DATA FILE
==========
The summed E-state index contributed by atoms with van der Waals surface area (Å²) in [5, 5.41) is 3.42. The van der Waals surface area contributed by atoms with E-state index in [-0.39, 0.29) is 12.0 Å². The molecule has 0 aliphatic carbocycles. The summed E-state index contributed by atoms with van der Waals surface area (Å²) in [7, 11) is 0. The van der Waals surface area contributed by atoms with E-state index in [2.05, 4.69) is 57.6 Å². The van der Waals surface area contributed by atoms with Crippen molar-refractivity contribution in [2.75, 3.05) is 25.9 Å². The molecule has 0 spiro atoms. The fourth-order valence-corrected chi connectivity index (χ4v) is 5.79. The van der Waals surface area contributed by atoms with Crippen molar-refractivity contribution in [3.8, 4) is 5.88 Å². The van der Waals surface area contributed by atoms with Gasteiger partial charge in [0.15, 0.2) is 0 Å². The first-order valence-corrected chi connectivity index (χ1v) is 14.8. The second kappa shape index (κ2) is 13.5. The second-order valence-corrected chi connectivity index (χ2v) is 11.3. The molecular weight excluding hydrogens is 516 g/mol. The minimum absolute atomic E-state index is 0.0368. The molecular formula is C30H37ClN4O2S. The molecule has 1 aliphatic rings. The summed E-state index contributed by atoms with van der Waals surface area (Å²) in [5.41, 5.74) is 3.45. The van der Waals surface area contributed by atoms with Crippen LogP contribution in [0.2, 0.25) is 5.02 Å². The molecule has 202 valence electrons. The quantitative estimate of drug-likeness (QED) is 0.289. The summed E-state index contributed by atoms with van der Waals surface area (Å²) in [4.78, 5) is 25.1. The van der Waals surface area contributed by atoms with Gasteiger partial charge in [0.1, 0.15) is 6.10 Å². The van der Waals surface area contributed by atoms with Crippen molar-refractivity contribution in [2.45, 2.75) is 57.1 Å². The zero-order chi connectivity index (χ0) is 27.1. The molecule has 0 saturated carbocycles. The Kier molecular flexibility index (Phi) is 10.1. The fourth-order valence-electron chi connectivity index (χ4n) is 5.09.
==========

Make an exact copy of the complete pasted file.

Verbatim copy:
The summed E-state index contributed by atoms with van der Waals surface area (Å²) in [5, 5.41) is 3.42. The van der Waals surface area contributed by atoms with E-state index in [-0.39, 0.29) is 12.0 Å². The molecule has 0 aliphatic carbocycles. The summed E-state index contributed by atoms with van der Waals surface area (Å²) in [7, 11) is 0. The van der Waals surface area contributed by atoms with E-state index in [2.05, 4.69) is 57.6 Å². The van der Waals surface area contributed by atoms with Crippen molar-refractivity contribution in [2.75, 3.05) is 25.9 Å². The molecule has 0 spiro atoms. The fourth-order valence-corrected chi connectivity index (χ4v) is 5.79. The van der Waals surface area contributed by atoms with Crippen molar-refractivity contribution in [3.8, 4) is 5.88 Å². The van der Waals surface area contributed by atoms with Gasteiger partial charge in [0.15, 0.2) is 0 Å². The first-order valence-corrected chi connectivity index (χ1v) is 14.8. The second kappa shape index (κ2) is 13.5. The second-order valence-corrected chi connectivity index (χ2v) is 11.3. The molecular weight excluding hydrogens is 516 g/mol. The minimum absolute atomic E-state index is 0.0368. The molecular formula is C30H37ClN4O2S. The molecule has 1 aliphatic rings. The summed E-state index contributed by atoms with van der Waals surface area (Å²) in [5.41, 5.74) is 3.45. The van der Waals surface area contributed by atoms with Crippen LogP contribution in [0.2, 0.25) is 5.02 Å². The molecule has 202 valence electrons. The quantitative estimate of drug-likeness (QED) is 0.289. The summed E-state index contributed by atoms with van der Waals surface area (Å²) in [4.78, 5) is 25.1. The van der Waals surface area contributed by atoms with Gasteiger partial charge in [0.1, 0.15) is 6.10 Å². The van der Waals surface area contributed by atoms with Crippen molar-refractivity contribution in [2.45, 2.75) is 57.1 Å². The zero-order chi connectivity index (χ0) is 27.1. The molecule has 0 saturated carbocycles. The Kier molecular flexibility index (Phi) is 10.1. The fourth-order valence-electron chi connectivity index (χ4n) is 5.09.